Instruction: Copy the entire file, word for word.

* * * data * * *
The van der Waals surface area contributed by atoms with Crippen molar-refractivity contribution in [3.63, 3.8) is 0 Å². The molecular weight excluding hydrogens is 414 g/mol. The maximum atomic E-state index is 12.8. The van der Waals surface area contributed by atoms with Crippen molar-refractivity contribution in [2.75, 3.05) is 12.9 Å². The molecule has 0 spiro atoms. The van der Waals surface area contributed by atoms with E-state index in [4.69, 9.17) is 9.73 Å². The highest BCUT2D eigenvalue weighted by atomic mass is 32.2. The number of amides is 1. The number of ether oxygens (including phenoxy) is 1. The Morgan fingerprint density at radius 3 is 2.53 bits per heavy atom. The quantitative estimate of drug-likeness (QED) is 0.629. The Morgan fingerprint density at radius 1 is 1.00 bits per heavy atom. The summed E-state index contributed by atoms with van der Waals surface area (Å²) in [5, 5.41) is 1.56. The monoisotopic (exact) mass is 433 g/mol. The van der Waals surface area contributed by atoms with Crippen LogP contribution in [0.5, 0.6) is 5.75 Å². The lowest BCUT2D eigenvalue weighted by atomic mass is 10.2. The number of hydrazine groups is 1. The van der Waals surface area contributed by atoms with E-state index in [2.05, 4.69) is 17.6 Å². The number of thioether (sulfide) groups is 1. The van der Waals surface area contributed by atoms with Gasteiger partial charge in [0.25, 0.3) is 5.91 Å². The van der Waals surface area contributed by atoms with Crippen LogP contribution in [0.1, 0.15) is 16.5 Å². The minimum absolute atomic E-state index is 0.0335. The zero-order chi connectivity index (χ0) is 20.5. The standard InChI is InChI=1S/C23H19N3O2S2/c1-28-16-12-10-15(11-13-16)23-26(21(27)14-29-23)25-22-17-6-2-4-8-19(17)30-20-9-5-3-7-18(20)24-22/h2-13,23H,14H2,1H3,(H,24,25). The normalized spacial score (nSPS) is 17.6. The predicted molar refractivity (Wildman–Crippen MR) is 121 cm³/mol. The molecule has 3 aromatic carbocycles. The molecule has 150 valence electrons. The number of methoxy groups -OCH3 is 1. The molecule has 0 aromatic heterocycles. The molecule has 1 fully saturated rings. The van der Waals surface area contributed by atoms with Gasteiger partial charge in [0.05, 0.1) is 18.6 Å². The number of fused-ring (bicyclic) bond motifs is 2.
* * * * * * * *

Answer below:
The van der Waals surface area contributed by atoms with Crippen molar-refractivity contribution in [3.63, 3.8) is 0 Å². The molecular weight excluding hydrogens is 414 g/mol. The maximum atomic E-state index is 12.8. The van der Waals surface area contributed by atoms with Crippen molar-refractivity contribution in [2.75, 3.05) is 12.9 Å². The molecule has 0 spiro atoms. The van der Waals surface area contributed by atoms with E-state index in [4.69, 9.17) is 9.73 Å². The highest BCUT2D eigenvalue weighted by atomic mass is 32.2. The number of amides is 1. The number of ether oxygens (including phenoxy) is 1. The Morgan fingerprint density at radius 3 is 2.53 bits per heavy atom. The quantitative estimate of drug-likeness (QED) is 0.629. The Morgan fingerprint density at radius 1 is 1.00 bits per heavy atom. The summed E-state index contributed by atoms with van der Waals surface area (Å²) in [5, 5.41) is 1.56. The monoisotopic (exact) mass is 433 g/mol. The van der Waals surface area contributed by atoms with Crippen LogP contribution in [0.5, 0.6) is 5.75 Å². The lowest BCUT2D eigenvalue weighted by atomic mass is 10.2. The number of hydrazine groups is 1. The van der Waals surface area contributed by atoms with E-state index in [2.05, 4.69) is 17.6 Å². The number of thioether (sulfide) groups is 1. The van der Waals surface area contributed by atoms with Gasteiger partial charge in [0.25, 0.3) is 5.91 Å². The van der Waals surface area contributed by atoms with Crippen LogP contribution in [0.1, 0.15) is 16.5 Å². The minimum absolute atomic E-state index is 0.0335. The zero-order chi connectivity index (χ0) is 20.5. The standard InChI is InChI=1S/C23H19N3O2S2/c1-28-16-12-10-15(11-13-16)23-26(21(27)14-29-23)25-22-17-6-2-4-8-19(17)30-20-9-5-3-7-18(20)24-22/h2-13,23H,14H2,1H3,(H,24,25). The normalized spacial score (nSPS) is 17.6. The predicted molar refractivity (Wildman–Crippen MR) is 121 cm³/mol. The molecule has 3 aromatic carbocycles. The molecule has 150 valence electrons. The number of methoxy groups -OCH3 is 1. The molecule has 0 aromatic heterocycles. The molecule has 1 fully saturated rings. The van der Waals surface area contributed by atoms with Gasteiger partial charge in [0.05, 0.1) is 18.6 Å². The number of fused-ring (bicyclic) bond motifs is 2.